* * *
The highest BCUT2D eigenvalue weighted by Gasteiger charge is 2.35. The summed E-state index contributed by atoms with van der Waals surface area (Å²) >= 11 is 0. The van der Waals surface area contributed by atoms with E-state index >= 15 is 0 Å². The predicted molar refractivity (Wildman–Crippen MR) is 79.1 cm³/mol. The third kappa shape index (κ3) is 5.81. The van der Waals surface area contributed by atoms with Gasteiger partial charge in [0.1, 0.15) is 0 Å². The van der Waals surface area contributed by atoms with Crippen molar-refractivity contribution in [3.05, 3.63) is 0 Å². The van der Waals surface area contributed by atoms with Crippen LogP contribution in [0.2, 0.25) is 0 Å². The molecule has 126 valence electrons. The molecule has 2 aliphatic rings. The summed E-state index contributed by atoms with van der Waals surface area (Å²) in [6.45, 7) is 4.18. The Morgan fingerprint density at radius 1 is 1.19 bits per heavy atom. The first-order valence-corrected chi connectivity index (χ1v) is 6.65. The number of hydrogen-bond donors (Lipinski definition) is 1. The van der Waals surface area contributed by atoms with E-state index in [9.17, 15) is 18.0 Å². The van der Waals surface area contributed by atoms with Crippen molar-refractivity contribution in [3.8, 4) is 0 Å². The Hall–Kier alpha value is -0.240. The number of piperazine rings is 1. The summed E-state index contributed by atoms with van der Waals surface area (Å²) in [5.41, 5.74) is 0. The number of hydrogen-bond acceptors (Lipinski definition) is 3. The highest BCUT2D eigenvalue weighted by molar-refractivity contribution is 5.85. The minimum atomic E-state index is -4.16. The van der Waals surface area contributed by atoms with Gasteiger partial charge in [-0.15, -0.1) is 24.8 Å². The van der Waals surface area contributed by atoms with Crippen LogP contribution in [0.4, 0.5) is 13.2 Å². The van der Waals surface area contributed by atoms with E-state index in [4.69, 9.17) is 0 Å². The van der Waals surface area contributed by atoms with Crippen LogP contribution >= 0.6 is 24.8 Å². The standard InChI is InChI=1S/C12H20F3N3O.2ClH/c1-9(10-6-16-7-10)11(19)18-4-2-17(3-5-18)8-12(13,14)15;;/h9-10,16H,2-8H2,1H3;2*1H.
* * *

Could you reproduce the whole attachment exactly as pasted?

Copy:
The highest BCUT2D eigenvalue weighted by Gasteiger charge is 2.35. The summed E-state index contributed by atoms with van der Waals surface area (Å²) >= 11 is 0. The van der Waals surface area contributed by atoms with E-state index >= 15 is 0 Å². The predicted molar refractivity (Wildman–Crippen MR) is 79.1 cm³/mol. The third kappa shape index (κ3) is 5.81. The van der Waals surface area contributed by atoms with Gasteiger partial charge in [0.1, 0.15) is 0 Å². The van der Waals surface area contributed by atoms with Crippen molar-refractivity contribution in [3.05, 3.63) is 0 Å². The van der Waals surface area contributed by atoms with Crippen LogP contribution in [0.2, 0.25) is 0 Å². The molecule has 126 valence electrons. The molecule has 2 aliphatic rings. The summed E-state index contributed by atoms with van der Waals surface area (Å²) in [6.45, 7) is 4.18. The Morgan fingerprint density at radius 1 is 1.19 bits per heavy atom. The first-order valence-corrected chi connectivity index (χ1v) is 6.65. The number of hydrogen-bond donors (Lipinski definition) is 1. The van der Waals surface area contributed by atoms with E-state index in [9.17, 15) is 18.0 Å². The van der Waals surface area contributed by atoms with Crippen molar-refractivity contribution in [3.8, 4) is 0 Å². The Hall–Kier alpha value is -0.240. The number of piperazine rings is 1. The summed E-state index contributed by atoms with van der Waals surface area (Å²) in [5.41, 5.74) is 0. The number of hydrogen-bond acceptors (Lipinski definition) is 3. The highest BCUT2D eigenvalue weighted by molar-refractivity contribution is 5.85. The minimum atomic E-state index is -4.16. The van der Waals surface area contributed by atoms with Gasteiger partial charge in [-0.15, -0.1) is 24.8 Å². The van der Waals surface area contributed by atoms with Crippen LogP contribution in [0.4, 0.5) is 13.2 Å². The van der Waals surface area contributed by atoms with E-state index in [4.69, 9.17) is 0 Å². The van der Waals surface area contributed by atoms with Crippen LogP contribution >= 0.6 is 24.8 Å². The standard InChI is InChI=1S/C12H20F3N3O.2ClH/c1-9(10-6-16-7-10)11(19)18-4-2-17(3-5-18)8-12(13,14)15;;/h9-10,16H,2-8H2,1H3;2*1H.